Wednesday, July 24, 2013

Let's Examine That 18% Overhead Claim

The Salvation Army states the organization has an 18% overhead cost, claiming 82% of the dollars you donate go directly to the benefit of those in need.  Let's examine that claim.  It is very misleading.   

The organization claims that it submits to annual audits, performed by Arthur Andersen, yet those audits are not public record.  The claims that The Salvation Army submits to annual audits is very public, but the annual reports you can access on the organization's website contain only unaudited financial statements.  Check online, you will not find an audit financial statement.  Why not put the audited financial statements online?

Why does The Salvation Army submit to an annual audit?  The organization claims it is under no obligation to do so.  That is a false claim.  The Salvation Army has state and federal government contracts that require the organization to have annual audits, conducted by an outside audit firm.  So, why not release those financial statements to the public?  What is The Salvation Army hiding from the public that it cannot hide from state and federal government agencies?

The Salvation Army is hiding a lot!  With respect to this blog, the organization buries overhead expenses in a category called program expenses.  Program expenses are not reported as overhead.

For example, anything paid for an officer, as part of his/her compensation package, is considered program expenses.  The Salvation Army sees its officers as gods over the corps they manage.  As such, they are the administrative managers and fund raisers for the corp, as well as the chaplains.  There is no question that administrative and fund raising expenses are overhead expenses.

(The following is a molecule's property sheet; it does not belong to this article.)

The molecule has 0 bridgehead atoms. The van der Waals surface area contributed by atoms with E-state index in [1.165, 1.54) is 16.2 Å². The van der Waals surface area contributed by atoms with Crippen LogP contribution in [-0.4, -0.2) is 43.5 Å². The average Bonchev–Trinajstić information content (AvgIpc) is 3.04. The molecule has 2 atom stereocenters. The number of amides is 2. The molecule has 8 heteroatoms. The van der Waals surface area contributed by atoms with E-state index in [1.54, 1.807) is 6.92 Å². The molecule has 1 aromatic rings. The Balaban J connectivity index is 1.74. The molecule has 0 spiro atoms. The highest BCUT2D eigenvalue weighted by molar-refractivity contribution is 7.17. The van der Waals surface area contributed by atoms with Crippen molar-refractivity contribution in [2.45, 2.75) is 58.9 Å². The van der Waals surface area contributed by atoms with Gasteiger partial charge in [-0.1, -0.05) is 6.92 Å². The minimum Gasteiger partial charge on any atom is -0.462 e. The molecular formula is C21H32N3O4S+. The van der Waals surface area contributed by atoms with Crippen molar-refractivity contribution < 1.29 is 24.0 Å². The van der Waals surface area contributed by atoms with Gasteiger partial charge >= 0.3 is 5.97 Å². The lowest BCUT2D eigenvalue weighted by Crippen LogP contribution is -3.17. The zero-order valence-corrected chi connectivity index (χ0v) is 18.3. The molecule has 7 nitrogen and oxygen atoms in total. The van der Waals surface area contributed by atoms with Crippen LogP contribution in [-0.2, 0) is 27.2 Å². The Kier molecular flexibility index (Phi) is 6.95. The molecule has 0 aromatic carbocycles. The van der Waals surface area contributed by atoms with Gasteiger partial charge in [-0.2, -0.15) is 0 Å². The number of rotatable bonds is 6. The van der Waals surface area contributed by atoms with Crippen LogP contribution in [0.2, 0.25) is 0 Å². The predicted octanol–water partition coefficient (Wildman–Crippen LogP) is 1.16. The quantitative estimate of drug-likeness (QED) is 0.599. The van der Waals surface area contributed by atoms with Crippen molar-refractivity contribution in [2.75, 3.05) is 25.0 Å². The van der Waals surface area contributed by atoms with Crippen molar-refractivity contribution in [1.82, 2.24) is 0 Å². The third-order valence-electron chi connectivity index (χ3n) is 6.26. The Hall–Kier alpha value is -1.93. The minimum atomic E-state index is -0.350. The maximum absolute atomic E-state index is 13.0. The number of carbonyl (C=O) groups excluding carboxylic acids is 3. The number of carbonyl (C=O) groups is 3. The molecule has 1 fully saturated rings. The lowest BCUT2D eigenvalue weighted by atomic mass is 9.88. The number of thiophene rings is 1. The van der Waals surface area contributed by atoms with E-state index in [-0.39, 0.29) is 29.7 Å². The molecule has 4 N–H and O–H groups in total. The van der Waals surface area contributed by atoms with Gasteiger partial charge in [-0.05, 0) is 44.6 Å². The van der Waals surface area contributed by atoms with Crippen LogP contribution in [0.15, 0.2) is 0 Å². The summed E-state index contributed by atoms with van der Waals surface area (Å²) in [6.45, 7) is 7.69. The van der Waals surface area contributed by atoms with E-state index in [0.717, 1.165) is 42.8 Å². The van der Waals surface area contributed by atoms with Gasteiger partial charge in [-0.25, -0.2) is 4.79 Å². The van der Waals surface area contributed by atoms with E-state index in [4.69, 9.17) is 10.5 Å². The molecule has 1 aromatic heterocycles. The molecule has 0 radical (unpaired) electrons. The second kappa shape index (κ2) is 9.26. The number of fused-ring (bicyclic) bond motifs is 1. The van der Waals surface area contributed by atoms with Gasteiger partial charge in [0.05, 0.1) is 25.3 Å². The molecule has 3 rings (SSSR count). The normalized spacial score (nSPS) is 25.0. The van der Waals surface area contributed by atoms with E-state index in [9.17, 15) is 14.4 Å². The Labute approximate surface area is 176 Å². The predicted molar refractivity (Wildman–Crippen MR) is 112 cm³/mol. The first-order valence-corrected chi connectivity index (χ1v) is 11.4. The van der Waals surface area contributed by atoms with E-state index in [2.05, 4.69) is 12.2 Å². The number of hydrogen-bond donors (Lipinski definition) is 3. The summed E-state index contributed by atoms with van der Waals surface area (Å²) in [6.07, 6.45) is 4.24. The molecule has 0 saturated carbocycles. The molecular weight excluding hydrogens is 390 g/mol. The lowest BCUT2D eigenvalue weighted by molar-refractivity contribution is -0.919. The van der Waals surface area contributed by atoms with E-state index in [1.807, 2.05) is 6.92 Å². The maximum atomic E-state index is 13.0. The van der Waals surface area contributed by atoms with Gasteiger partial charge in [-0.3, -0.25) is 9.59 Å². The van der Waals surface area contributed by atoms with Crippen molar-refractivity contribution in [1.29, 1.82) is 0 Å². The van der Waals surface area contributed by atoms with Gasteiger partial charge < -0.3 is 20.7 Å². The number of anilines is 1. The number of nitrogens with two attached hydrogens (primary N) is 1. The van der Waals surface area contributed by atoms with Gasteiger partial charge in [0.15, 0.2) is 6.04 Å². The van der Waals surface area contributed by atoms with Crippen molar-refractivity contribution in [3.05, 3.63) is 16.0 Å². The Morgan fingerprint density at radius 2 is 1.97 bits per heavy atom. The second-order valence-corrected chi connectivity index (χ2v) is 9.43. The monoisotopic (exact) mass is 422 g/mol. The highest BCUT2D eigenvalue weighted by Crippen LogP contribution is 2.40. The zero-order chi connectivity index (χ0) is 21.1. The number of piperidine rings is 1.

Most officers claim to spend at least 50% of their time on administrative and fund raising matters.  It follows that the same percent of officers compensation should be considered as overhead expense, but The Salvation Army does not report any part of officers' compensation as overhead expense.

Let's take a look at that compensation package.  Officers in The Salvation Army say that there compensation is slightly above minimum wage.  I truly believe they are taught that in officer train school.  The fact that it is a bold face lie seems irrelevant.  It sounds good when the officer is asking for donations.

It is true that most officers receive money allowances that are close to minimum wage.  There are no taxes taken from that allowance.  The Salvation Army calculates the tax liability for the officer and gives the officer a grant to pay that tax liability.

In addition to a cash allowance, The Salvation Army pays all living expenses, transportation, medical insurance costs and retirement plan costs for its officer.  It also treats them to luxury vacations, such as cruises disguised as conferences.  The Salvation owns the homes the officers live in, pays all utilities, insurance and upkeep on the home.  The Salvation Army owns the vehicle (s) driven by its officers, pays all gasoline, insurance and maintenance costs.

Salvation Army officers enjoy a higher standard of living than most who donate money to the organization.